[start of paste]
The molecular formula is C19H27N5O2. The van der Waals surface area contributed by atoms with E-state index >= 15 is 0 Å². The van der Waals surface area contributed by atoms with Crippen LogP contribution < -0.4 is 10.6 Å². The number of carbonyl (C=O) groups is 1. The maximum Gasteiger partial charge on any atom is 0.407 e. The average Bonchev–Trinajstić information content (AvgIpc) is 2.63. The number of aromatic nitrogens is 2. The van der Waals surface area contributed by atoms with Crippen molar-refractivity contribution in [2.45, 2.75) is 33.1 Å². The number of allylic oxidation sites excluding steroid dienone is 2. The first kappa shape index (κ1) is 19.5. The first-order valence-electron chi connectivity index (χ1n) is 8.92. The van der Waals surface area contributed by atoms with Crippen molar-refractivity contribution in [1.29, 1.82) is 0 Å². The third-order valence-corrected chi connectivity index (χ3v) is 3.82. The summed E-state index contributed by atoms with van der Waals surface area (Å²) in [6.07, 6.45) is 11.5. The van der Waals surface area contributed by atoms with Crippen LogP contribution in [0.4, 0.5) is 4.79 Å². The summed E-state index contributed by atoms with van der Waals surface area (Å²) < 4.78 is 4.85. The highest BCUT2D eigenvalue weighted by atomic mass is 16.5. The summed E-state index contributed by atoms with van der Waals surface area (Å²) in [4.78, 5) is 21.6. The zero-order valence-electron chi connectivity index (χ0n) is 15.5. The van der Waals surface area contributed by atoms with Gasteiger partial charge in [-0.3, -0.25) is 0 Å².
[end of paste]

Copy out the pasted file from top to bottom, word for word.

The molecular formula is C19H27N5O2. The van der Waals surface area contributed by atoms with E-state index >= 15 is 0 Å². The van der Waals surface area contributed by atoms with Crippen LogP contribution < -0.4 is 10.6 Å². The number of carbonyl (C=O) groups is 1. The maximum Gasteiger partial charge on any atom is 0.407 e. The average Bonchev–Trinajstić information content (AvgIpc) is 2.63. The number of aromatic nitrogens is 2. The van der Waals surface area contributed by atoms with Crippen molar-refractivity contribution in [2.45, 2.75) is 33.1 Å². The number of allylic oxidation sites excluding steroid dienone is 2. The first kappa shape index (κ1) is 19.5. The first-order valence-electron chi connectivity index (χ1n) is 8.92. The van der Waals surface area contributed by atoms with Crippen molar-refractivity contribution in [1.29, 1.82) is 0 Å². The third-order valence-corrected chi connectivity index (χ3v) is 3.82. The summed E-state index contributed by atoms with van der Waals surface area (Å²) in [6.07, 6.45) is 11.5. The van der Waals surface area contributed by atoms with Crippen LogP contribution in [0.4, 0.5) is 4.79 Å². The summed E-state index contributed by atoms with van der Waals surface area (Å²) < 4.78 is 4.85. The highest BCUT2D eigenvalue weighted by atomic mass is 16.5. The summed E-state index contributed by atoms with van der Waals surface area (Å²) in [4.78, 5) is 21.6. The zero-order valence-electron chi connectivity index (χ0n) is 15.5. The van der Waals surface area contributed by atoms with Gasteiger partial charge in [-0.3, -0.25) is 0 Å².